Copperband questions My 60g FOWLR tank has been running extremely well since it was set up 9 months ago (mostly due to all of the excellent information on WWM!) but I have a few quick questions for you: <K, shoot> 1) I currently have a Maroon Clown, Yellow Tail Damsel, Yellow Tang, Coral Banded Shrimp, and various hermits/LR hitchhikers.  I am moving house in the next few weeks and thought that this would be an ideal time to add a Copperband Butterfly.  My idea was to move the three established fish into the QT tank with the Butterfly for a few days (when it is Ich free - see Q2) and then re-introduce them all into the main tank at the same time when it was up and running in the new house. <Sounds kind of risky, you may crash the QT in the process...> What do you think my chances are that the Tang will get along with the butterfly?  (They are both about 4") <Depends on how large the QT is, if it's small then the tang will fight for sure. Keep in mind both the Copperband and your yellow tang will get large and will have to be relocated to a bigger home.> 2) The butterfly has been in my quarantine tank for the past two weeks but I am struggling to get rid of a few small Ich spots (I think) that keep re-appearing on the fins.  I have lowered the spg and increased the temp but am having no luck so far. <Hyposalinity is only effective at around a SG of 1.009.> I'm not a big fan of copper as the only death that I've had in the last nine months was an angel that was being treated. Are butterfly's just as sensitive to copper? <Not in my experience.> Should I try FW dips or one of the copper-free treatments? <Try some formalin and a freshwater dip or two, check out the dipping FAQ's first> 3) I recently tried to get hold of some Mysis shrimp at my LFS but they didn't have any in stock.  I brought some glass worms instead which my butterfly loves but are these nutritionally hollow? <They're fine for now but do have your LFS order in some Mysis shrimp. It's readily available from several different manufacturers; my favorite is Piscine Energetics brand.> From what I can make out from the limited info. on the pack, they seem to be similar to brine shrimp so maybe not such a good choice. <The idea is to provide a variety of foods, brine shrimp and glassworms can be part of a slurry of other types of foods with great success. I suggest you go out and pick up a few different kinds of seafood based frozen foods.> Thanks very much in advance for your help. <Enjoy! -Kevin> Matt.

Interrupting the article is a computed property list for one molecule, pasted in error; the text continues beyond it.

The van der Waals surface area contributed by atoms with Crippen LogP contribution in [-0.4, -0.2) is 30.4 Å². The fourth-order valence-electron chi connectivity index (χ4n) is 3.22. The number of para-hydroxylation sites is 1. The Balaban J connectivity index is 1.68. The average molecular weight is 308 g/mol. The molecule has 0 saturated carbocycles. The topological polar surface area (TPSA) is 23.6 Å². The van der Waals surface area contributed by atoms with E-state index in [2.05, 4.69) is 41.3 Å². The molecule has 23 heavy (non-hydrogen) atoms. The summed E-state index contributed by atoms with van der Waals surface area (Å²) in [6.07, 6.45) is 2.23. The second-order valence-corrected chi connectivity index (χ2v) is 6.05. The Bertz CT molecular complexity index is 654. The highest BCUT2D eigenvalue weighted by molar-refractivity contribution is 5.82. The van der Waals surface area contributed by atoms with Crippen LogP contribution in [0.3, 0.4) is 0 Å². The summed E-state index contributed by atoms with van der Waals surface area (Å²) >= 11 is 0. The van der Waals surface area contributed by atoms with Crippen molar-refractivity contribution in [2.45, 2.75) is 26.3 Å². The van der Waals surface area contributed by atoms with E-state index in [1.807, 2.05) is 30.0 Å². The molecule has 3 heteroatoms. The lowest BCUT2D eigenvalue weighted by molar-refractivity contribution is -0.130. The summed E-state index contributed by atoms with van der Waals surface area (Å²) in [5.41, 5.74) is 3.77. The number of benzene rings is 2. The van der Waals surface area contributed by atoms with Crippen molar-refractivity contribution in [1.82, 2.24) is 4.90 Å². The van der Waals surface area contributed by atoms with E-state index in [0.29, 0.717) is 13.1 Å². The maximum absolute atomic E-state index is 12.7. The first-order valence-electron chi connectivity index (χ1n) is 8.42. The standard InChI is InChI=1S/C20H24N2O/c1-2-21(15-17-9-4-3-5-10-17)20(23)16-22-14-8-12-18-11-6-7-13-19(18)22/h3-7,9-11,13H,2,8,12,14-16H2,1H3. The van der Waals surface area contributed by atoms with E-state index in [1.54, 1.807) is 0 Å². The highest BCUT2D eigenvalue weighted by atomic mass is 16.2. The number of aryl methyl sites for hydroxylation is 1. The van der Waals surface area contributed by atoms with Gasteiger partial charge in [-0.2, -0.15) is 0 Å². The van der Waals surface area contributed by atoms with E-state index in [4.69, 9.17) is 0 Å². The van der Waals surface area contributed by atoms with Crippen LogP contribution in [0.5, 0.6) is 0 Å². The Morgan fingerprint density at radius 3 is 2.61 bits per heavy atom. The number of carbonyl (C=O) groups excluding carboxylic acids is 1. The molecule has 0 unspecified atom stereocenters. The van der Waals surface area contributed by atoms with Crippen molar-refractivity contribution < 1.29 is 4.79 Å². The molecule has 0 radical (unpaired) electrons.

Aiptasia, Copperband, No Quarantine? Hi all, my two month old 55 gal tank (only with LR and now some snails) is being overrun by Aiptasia. Was going to go the peppermint shrimp route until they died in transit via FedEx. My LFS (AWESOME) has offered a Copperband for a couple weeks to clean them out and then I can return him. I know we are not supposed to be adding non-quarantined fish to the display tank, and past experience proves that theory as valid for me. Should I use the fish without QT?  Do we bend the rules in this case? Do I put the Butterfly right in the tank to go to work on the Aiptasia without a quarantine first? My understanding is that this Butterfly has a pretty specialized diet and is pretty hard to keep to begin with. Quarantining him in a bare tank would seem dangerous for the animal to begin with.  I know your opinion on QT so maybe I am wasting my breath. <You are correct, nothing goes into the main tank without a 4-5 week QT.> He also says the Peppermint Shrimp route is a 50/50 toss since there are two species of Peps and you might get the one that doesn't eat the Aiptasia.  Says the Copperband is the best route. <Not sure about the two species, but the camel back shrimp is oft confused with the peppermint.> This LFS is one of the most highly reputable and respected in my area, so chances are the fish would be in good condition and clean, but one never knows. <Exactly. You might check here http://www.wetwebmedia.com/marine/inverts/cnidaria/anthozoa/aiptasia/aipfaqs.htm and the links at the top of the page for more on Aiptasia. Don> Any advice? Thanks.